Low voltage or over current, which are you?

How to avoid voltage errors and current issues with automated electrical schematic simulation

Changing standard components in an electrical system is a common task but it entails a number of time-consuming checks that engineers must carry out to avoid trouble. For example, replacing a windscreen wiper motor may seem like a simple task, but what if the new motor is more powerful?

It could be a simple case of uprating the fuse size from a 15-amp fuse to a 20-amp fuse. But will the current wiring size be ok? Maybe the 1.5mmSQ cable is fine, but how long is the wire? Should the wire be upgraded to 2.0mmSQ cable or even 2.5mmSQ?

  1.  If the fuse is too small, then a fuse that blows daily will be a constant issue, which will undoubtedly lead to unhappy operators.
  2. If the wire is too small, it could cause a voltage drop issue and result in the motor not working correctly. Even worse, the wire is too small and could cause a thermal event – a recipe for disaster!

To ensure these issues don’t occur, engineers have to do lots of time-consuming calculations, checks, and re-checks – and if they’re not done correctly, they can easily result in errors that are costly to fix in production or may even lead to malfunction in the field.

E3.series solves these potential issues with its intelligent component-based parts library, optional Component Cloud for E3.series, and automated circuit simulation.
Components in the database can be created to contain electrical functional details for example:

  • maximum voltage
  • minimum voltage
  • nominal voltage
  • power, and resistance


Components in the E3.series database contain electrical details like the maximum voltage, minimum voltage, nominal voltage, power, and resistance.


When these components are added to a design, E3.eCheck can simulate the system voltage and display component status information.

When a component is added to a design, the system voltage can be calculated and displayed with E3.echeck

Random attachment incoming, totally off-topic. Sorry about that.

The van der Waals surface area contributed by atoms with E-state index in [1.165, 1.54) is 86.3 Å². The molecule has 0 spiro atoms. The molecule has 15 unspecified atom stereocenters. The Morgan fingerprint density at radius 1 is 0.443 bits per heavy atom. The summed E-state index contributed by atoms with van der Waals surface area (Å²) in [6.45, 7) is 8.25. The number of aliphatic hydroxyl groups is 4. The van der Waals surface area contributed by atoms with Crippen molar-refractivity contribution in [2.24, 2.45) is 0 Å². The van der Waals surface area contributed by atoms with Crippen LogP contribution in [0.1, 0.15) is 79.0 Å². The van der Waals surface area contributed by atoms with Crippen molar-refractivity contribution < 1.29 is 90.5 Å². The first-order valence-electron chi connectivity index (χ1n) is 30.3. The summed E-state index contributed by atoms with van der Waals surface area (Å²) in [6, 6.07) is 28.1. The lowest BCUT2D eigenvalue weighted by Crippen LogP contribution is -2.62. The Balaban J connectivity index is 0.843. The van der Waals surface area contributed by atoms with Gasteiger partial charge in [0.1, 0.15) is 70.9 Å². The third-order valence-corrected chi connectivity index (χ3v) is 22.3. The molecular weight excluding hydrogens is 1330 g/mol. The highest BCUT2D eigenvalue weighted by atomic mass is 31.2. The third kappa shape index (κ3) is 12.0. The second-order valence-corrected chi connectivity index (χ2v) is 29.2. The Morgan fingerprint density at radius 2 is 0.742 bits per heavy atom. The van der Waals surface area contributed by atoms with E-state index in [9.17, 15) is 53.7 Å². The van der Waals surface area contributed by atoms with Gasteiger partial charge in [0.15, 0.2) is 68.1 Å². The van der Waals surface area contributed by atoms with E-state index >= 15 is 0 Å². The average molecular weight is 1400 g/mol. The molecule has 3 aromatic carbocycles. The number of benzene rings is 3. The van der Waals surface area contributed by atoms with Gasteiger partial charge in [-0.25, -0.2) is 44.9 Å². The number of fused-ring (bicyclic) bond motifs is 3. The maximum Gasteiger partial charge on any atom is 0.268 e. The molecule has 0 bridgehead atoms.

Colors and movements of components can also be simulated to replicate component states to allow quick and easy viewing of the system state. Lamps can change color to indicate on / off, switches can change position, etc.

Multiple states can be created within the component to simulate different functions. For example, a switch can have three states, off, position 1, and position 2. This gives you the ability to change the position of a switch and easily test different functionalities.

Multiple states can be created within a component to simulate different functions.


E3.echeck can also use wire lengths to calculate the voltage drop. Design engineers can physically modify the length to replicate the new requirement or use E3.RoutingBridge to import the wire lengths directly from the MCAD design.

Wire lengths can be imported directly from MCAD designs using E3.3DRoutingBridge

This method means that devices can be placed or moved in the MCAD world, wire routing can be updated, and then the new information can be seamlessly imported back into E3.schematic and verified using E3.eCheck, to simulate the new system to check the effect of the changes.

If wire lengths change as a result of a change in the mechanical design the voltage drop can be calculated in E3.eCheck.

Using E3.eCheck in conjunction with E3.schematics’ intelligent component-based parts library engineers across the globe can create or replace components in a design, and verify that items such as terminals and seals are available and that the selected wires, fuses, etc. are correct. The simulation and design rule checks alert engineers to potential problems long before the design is ready for manufacturing.

Carl Worthington
Carl Worthington
Technical Marketing Content Manager
Carl Worthington is Technical Marketing Content Manager for Zuken UK and has held positions at companies that include, Mecalac, Terex, Dennis Eagle and Iveco. Carl lives in Warwickshire and enjoys hobbies such as building a kit car from the ground up, cooking and fast cars.